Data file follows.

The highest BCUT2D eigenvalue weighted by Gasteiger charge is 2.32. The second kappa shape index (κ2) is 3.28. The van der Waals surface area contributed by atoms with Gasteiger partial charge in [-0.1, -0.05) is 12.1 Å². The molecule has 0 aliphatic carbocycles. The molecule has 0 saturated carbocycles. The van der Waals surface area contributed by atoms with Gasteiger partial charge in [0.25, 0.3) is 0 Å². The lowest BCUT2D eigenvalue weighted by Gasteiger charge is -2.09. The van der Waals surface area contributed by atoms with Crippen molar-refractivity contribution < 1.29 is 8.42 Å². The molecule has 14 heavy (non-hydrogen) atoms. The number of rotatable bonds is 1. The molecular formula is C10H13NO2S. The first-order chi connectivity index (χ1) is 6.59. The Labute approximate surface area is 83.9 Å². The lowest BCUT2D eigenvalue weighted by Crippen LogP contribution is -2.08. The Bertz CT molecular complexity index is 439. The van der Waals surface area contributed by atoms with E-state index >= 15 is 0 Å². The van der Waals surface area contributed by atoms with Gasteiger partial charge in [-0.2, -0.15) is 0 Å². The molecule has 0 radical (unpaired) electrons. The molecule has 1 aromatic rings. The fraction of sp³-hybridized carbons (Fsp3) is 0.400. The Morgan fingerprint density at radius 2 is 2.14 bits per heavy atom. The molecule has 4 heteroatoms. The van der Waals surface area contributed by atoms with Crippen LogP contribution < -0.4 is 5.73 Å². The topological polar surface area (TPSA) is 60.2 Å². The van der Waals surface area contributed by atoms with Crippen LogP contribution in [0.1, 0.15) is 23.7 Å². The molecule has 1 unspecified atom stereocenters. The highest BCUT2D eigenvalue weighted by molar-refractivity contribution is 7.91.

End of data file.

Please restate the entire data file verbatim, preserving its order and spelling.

The highest BCUT2D eigenvalue weighted by Gasteiger charge is 2.32. The second kappa shape index (κ2) is 3.28. The van der Waals surface area contributed by atoms with Gasteiger partial charge in [-0.1, -0.05) is 12.1 Å². The molecule has 0 aliphatic carbocycles. The molecule has 0 saturated carbocycles. The van der Waals surface area contributed by atoms with Gasteiger partial charge in [0.25, 0.3) is 0 Å². The lowest BCUT2D eigenvalue weighted by Gasteiger charge is -2.09. The van der Waals surface area contributed by atoms with Crippen molar-refractivity contribution < 1.29 is 8.42 Å². The molecule has 14 heavy (non-hydrogen) atoms. The number of rotatable bonds is 1. The molecular formula is C10H13NO2S. The first-order chi connectivity index (χ1) is 6.59. The Labute approximate surface area is 83.9 Å². The lowest BCUT2D eigenvalue weighted by Crippen LogP contribution is -2.08. The Bertz CT molecular complexity index is 439. The van der Waals surface area contributed by atoms with E-state index >= 15 is 0 Å². The van der Waals surface area contributed by atoms with Gasteiger partial charge in [-0.2, -0.15) is 0 Å². The molecule has 0 radical (unpaired) electrons. The molecule has 1 aromatic rings. The fraction of sp³-hybridized carbons (Fsp3) is 0.400. The Morgan fingerprint density at radius 2 is 2.14 bits per heavy atom. The molecule has 4 heteroatoms. The van der Waals surface area contributed by atoms with Crippen LogP contribution < -0.4 is 5.73 Å². The topological polar surface area (TPSA) is 60.2 Å². The van der Waals surface area contributed by atoms with Crippen LogP contribution in [0.1, 0.15) is 23.7 Å². The molecule has 1 unspecified atom stereocenters. The highest BCUT2D eigenvalue weighted by molar-refractivity contribution is 7.91.